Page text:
In the case of Savage Worlds, the design task become even more complex. While there is a single character sheet in the back of the rulebook, there are a dozen more character sheets provided on the publisher's website. Each of these sheets provides all the core material, but there are a wide variety of layouts used. As such, there really isn't a "standard" sheet that we can use as a guideline. We'll just have to figure something out that seems to work well.
Designing the Sheet
The first two things we need to decide are the number of pages our character sheet will contain and whether we'll be using a portrait or landscape orientation for our sheets. All of the character sheets provided by the publisher are a single page, but they also preclude the inclusion of lots of helpful information that can be useful during game play due to the compact format.
At this point, it's generally best to pull out a few blank sheets of paper and start sketching until you settle on what you think is best. You can draw rectangles where various tables of information will appear on the sheet to give yourself a good idea of how everything will be laid out. Be sure to try a few different ideas, just to be sure that the one you pick is your favorite.
When sketching, keep one important detail in mind. Character sheets in HL are adaptive, which means that tables will size themselves based on the information that needs to be output. The best way to leverage this adaptive behavior is to have your character sheet flow in columns. That way, if the information in one table is short, the next table will follow immediately below it. If a table is long, then the following table may get pushed into the next column. The use of two or three columns is best for portrait orientation, while three or four columns are best for landscape orientation.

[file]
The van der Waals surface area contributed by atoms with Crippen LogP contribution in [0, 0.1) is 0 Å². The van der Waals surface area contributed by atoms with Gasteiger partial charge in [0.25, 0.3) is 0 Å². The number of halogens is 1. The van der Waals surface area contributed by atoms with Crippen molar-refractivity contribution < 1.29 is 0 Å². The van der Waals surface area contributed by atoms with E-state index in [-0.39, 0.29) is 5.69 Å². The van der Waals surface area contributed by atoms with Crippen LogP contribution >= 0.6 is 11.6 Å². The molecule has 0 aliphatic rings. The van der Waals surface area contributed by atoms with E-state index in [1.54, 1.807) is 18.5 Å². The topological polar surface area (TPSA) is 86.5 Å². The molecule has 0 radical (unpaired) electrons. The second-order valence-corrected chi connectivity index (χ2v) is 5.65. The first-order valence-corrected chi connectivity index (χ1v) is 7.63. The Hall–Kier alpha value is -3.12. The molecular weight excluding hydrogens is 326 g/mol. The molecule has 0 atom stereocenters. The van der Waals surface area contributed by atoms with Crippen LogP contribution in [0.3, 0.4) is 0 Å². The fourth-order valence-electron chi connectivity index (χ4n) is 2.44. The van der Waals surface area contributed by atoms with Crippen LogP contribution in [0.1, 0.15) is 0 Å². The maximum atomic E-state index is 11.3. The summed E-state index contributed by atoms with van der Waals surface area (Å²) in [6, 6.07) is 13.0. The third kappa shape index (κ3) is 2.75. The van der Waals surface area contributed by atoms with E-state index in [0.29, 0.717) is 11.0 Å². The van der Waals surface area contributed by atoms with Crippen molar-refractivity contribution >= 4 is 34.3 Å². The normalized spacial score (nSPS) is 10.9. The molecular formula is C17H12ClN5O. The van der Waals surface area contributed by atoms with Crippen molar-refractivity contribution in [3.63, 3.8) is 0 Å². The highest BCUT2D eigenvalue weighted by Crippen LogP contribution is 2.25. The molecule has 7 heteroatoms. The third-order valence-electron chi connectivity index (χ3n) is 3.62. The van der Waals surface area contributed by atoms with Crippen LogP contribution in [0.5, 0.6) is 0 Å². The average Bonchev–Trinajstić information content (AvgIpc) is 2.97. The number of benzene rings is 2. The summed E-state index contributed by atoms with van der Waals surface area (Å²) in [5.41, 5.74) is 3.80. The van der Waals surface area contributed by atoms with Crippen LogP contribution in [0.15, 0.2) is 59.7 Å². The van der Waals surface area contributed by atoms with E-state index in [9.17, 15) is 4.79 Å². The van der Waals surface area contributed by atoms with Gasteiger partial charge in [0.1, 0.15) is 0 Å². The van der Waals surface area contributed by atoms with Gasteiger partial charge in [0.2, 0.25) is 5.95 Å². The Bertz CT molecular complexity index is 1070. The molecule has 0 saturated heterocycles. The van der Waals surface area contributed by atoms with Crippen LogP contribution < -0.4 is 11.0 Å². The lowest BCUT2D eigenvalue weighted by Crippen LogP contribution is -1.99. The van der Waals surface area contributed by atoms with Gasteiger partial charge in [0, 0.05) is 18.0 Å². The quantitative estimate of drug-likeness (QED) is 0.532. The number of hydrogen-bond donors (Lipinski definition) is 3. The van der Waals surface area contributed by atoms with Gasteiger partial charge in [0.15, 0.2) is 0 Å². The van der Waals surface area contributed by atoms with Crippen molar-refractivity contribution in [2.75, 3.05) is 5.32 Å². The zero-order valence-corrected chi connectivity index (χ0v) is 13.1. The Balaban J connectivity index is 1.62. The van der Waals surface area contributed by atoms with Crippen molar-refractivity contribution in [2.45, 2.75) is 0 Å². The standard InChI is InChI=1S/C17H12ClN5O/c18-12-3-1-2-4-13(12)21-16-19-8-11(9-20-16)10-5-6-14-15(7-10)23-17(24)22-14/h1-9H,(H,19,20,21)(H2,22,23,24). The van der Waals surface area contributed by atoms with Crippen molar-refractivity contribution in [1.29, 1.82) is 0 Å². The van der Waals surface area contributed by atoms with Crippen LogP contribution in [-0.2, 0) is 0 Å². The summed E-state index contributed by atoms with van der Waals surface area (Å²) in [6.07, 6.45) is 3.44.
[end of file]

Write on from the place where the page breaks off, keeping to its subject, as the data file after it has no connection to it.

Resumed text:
Another factor to keep in mind is how much time and effort you want to invest in implementing your character sheet. The Skeleton files provide a framework for a character sheet that will often work reasonably well for most game systems. The provided sheet strives to put all the information on a single page in a two-column format using portrait orientation. If not all the information fits on the first page, a second "spillover" page is output that contains whatever information remains to be output. You can see how this looks by loading the Sample game system, creating a character, and then previewing the character sheet.
One option to consider is using the provided framework for an initial character sheet that you can develop quickly, after which you can go back and create a second character sheet that is more in line with what you think is ideal. Given that this is our first character sheet, we'll adopt this approach. We can then sketch out our design on a sheet of blank paper and get the implementation underway.
Reviewing The Design Sketch
Once our sketch is complete, we can take a final look at it to see if there are any problems. We'll take this opportunity to walk through the design here before we start implementing the changes.